A single laser scanner approach.
We've been struggling with the problems of building a scanning laser rangefinder that can do all the tasks we need.
To summarize, we need to be able to do all these things:
Here is a single-laser design that meets those criteria.
It's a polygon scanner, much like the one described in Note 12. But instead of having 24 faces, it only has 6, which results in a prism a quarter of the diameter and a sixteenth of the weight. By orienting those six faces appropriately, we can get a scan pattern like this:
Lincoln Laser builds polygon scanners to order, with pricing around $3700 in quantity 1. We can order any face tilts we want. Acuity can also fabricate such wheels, but Lincoln's primary business is building these devices.
15cm scan density at 50m range
Assume we want one data point in every 15cm cell at 50m. (The CMU Navlab off-road work used a 15cm scan density.)
The scan circle at 50m is 314m, or 2095 data points spaced 15cm apart.
Assume we hit the longest range circle twice per rev, using a 6-sided
prism (thus a 120 degree arc is scanned.)
That point scanning rate is a bit beyond what can be easily achieved.
20cm scan density at 50m range
At a lower scan density, we have this:
Scan circle is 314m or 1570 data points.
Speeding up to 25mph gives a scan line separation of 12.5cm.
These are acceptable numbers.
Driving with a multiline scanner
What does it look like to drive with a scanner like this?
The general idea is that at long ranges and high speeds, we need a reasonably flat road ahead. Thus, at long range, a low-detail model of the terrain is enough, provided that the model is conservative. That is, we don't need to map every rock and pothole; we need only distinguish between "flat" and "non-flat" at a coarse level of detail. At slower speeds, we may have to steer around, or over, obstacles. So we need a terrain model with finer detail at short range.
High speed operation
Best case, we're going along at 40MPH, collecting a scan line every 20cm. So we collect 25 points per square meter at maximum range. That's not bad.
We only go to high speed (40MPH) when the terrain is reasonably good, that is, free of obstacles for a reasonable road width.. At the long range (25-50m) needed for high speed, we thus need only a coarse grid. Suppose we use a 1 meter grid for long range data. We would then get 25 points per cell as we move forward, which is good enough to make a good flatness estimate, and allows the loss of a reasonable number of points due to noise, vibration, etc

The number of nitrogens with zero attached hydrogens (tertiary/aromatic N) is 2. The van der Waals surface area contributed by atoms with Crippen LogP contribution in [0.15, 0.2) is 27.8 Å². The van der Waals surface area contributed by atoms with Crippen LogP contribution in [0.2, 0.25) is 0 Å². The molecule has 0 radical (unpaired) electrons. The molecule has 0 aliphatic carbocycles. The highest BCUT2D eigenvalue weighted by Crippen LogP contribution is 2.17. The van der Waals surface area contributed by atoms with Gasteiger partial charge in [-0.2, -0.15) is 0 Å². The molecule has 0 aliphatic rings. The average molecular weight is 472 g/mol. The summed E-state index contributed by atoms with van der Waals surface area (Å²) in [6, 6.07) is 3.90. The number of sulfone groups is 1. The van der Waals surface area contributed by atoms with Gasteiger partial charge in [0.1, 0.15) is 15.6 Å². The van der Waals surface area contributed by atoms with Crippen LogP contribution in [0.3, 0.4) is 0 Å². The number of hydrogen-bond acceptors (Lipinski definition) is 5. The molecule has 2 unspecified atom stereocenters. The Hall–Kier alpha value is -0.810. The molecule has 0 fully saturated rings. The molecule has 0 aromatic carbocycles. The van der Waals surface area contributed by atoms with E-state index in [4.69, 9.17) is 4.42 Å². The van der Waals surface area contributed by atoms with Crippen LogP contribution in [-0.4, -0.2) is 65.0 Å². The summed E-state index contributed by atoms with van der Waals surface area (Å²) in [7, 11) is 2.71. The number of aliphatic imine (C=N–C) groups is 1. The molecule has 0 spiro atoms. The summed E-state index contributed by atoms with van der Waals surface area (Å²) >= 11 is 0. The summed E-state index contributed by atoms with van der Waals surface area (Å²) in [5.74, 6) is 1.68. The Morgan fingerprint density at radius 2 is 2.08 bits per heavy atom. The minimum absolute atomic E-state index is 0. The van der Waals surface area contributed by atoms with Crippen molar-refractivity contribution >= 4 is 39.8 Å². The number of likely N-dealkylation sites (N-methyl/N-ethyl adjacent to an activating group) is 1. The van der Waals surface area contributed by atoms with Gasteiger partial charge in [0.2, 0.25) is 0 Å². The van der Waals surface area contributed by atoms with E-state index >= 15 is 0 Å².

The CMU rule was that you needed 5 points to get a height, tilt, and flatness estimate for a cell. So we have enough data to build up a 50cm grid, with about 6 points per cell. But that would assume good registration between scans. Bouncing around at 40MPH, we're probably better off derating the cell size by a factor of 2, which gives us 4x as many points. We can tweak these numbers once we get the system running; the goal here is to see if it can work using conservative assumptions. If we don't get 5 points for a cell on our path, we can't go there.
Suppose we build up certainty grids with 25cm cells out to 12 meter range, 50cm cells out to 25 meter range, and 1m cells out to 50 meter range. We then collect an average of 25 points per 1m cell at 50 meters and 40MPH. This gives us confidence that the road ahead is flat enough to traverse.
Low-speed/short range operation
The finer grids may not be fully updated at high speed. At 40MPH, we only have one scan line every 40cm at 25 meters (remember that the 50m scan arc is scanned twice per rev, but the other ones are only scanned once.) The scan arcs cover half as much ground at 25m, so the density along the arc doubles. So our scanning raster at 25m and 40MPH is 10cm x 40cm. This is enough to update a 1m grid, but too low for a 50cm grid. At 25MPH, the scan arcs are closer together; we get an arc every 25 cm of travel, with 5 points across the arc. This is enough to update a 50cm grid. So we have to slow to 25 if we are not detecting a flat path ahead. That's reasonable.
Similarly, we can update the 25cm grid properly only at speeds below 12MPH or so.
Data reduction follows (roughly) the CMU off-road model. For each grid cell for which we have at least 5 data points, we compute an average height, a surface normal, and deviation from the plane determined by the height and the surface normal. This last value is a measure of roughness. Data is collected at the outer arc of each scan area as the vehicle moves forward. As we move forward, our position becomes less certain, so the map is "blurred" as we move.
Two main processing subsystems use these maps. One answers the simple question "Can we go here, and if so, how fast", and the other, a more complex system, does route planning in difficult situations.
Incidentally, we may want to use hexagonal, rather than square grids.
The analysis so far assumes flat terrain. Now we look at hills.
The scanner needs to tilt up and down, by about 30-50 degrees, to deal with hilly terrain. Maximum downward tilt stops where the scanner almost sees the front bumper. Considerable upward tilt might be useful if we're in a gully.
Tilt is usually controlled by a servoloop that tries to keep the outermost scanning arc at 1.5 to 2 stopping distances.
More to follow.